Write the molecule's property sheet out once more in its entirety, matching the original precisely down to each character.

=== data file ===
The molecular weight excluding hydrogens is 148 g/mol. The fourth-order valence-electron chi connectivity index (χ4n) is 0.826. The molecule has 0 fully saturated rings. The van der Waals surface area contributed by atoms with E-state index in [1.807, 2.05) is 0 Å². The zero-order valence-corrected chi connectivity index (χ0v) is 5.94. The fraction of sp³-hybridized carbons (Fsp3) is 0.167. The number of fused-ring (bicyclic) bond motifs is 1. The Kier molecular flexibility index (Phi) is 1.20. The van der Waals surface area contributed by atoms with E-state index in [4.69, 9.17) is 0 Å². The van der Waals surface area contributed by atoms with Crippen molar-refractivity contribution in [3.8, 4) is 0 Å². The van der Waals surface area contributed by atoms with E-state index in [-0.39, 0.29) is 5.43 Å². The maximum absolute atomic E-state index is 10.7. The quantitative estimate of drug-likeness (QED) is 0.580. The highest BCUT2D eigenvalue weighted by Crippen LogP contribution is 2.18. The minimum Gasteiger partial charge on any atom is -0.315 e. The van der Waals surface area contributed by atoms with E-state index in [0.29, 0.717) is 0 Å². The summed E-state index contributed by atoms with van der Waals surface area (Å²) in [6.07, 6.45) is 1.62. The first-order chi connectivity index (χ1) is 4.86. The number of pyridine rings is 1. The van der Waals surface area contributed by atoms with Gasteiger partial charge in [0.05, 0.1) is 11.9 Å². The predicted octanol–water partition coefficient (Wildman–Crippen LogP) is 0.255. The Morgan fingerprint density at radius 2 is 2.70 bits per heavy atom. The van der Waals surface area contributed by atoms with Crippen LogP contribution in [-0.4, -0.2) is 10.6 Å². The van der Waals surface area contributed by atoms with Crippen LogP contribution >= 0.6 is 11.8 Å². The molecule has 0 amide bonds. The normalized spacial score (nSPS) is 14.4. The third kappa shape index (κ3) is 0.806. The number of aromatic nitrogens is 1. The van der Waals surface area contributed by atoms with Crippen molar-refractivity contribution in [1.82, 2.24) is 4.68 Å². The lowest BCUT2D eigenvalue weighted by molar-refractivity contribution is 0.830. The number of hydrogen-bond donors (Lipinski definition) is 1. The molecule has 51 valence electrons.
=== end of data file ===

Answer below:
The molecular weight excluding hydrogens is 148 g/mol. The fourth-order valence-electron chi connectivity index (χ4n) is 0.826. The molecule has 0 fully saturated rings. The van der Waals surface area contributed by atoms with E-state index in [1.807, 2.05) is 0 Å². The zero-order valence-corrected chi connectivity index (χ0v) is 5.94. The fraction of sp³-hybridized carbons (Fsp3) is 0.167. The number of fused-ring (bicyclic) bond motifs is 1. The Kier molecular flexibility index (Phi) is 1.20. The van der Waals surface area contributed by atoms with E-state index in [4.69, 9.17) is 0 Å². The van der Waals surface area contributed by atoms with Crippen molar-refractivity contribution in [3.8, 4) is 0 Å². The van der Waals surface area contributed by atoms with E-state index in [-0.39, 0.29) is 5.43 Å². The maximum absolute atomic E-state index is 10.7. The quantitative estimate of drug-likeness (QED) is 0.580. The highest BCUT2D eigenvalue weighted by Crippen LogP contribution is 2.18. The minimum Gasteiger partial charge on any atom is -0.315 e. The van der Waals surface area contributed by atoms with E-state index in [0.29, 0.717) is 0 Å². The summed E-state index contributed by atoms with van der Waals surface area (Å²) in [6.07, 6.45) is 1.62. The first-order chi connectivity index (χ1) is 4.86. The number of pyridine rings is 1. The van der Waals surface area contributed by atoms with Gasteiger partial charge in [0.05, 0.1) is 11.9 Å². The predicted octanol–water partition coefficient (Wildman–Crippen LogP) is 0.255. The Morgan fingerprint density at radius 2 is 2.70 bits per heavy atom. The van der Waals surface area contributed by atoms with Crippen LogP contribution in [-0.4, -0.2) is 10.6 Å². The van der Waals surface area contributed by atoms with Crippen LogP contribution >= 0.6 is 11.8 Å². The molecule has 0 amide bonds. The normalized spacial score (nSPS) is 14.4. The third kappa shape index (κ3) is 0.806. The number of aromatic nitrogens is 1. The van der Waals surface area contributed by atoms with Crippen molar-refractivity contribution in [1.82, 2.24) is 4.68 Å². The lowest BCUT2D eigenvalue weighted by molar-refractivity contribution is 0.830. The number of hydrogen-bond donors (Lipinski definition) is 1. The molecule has 51 valence electrons.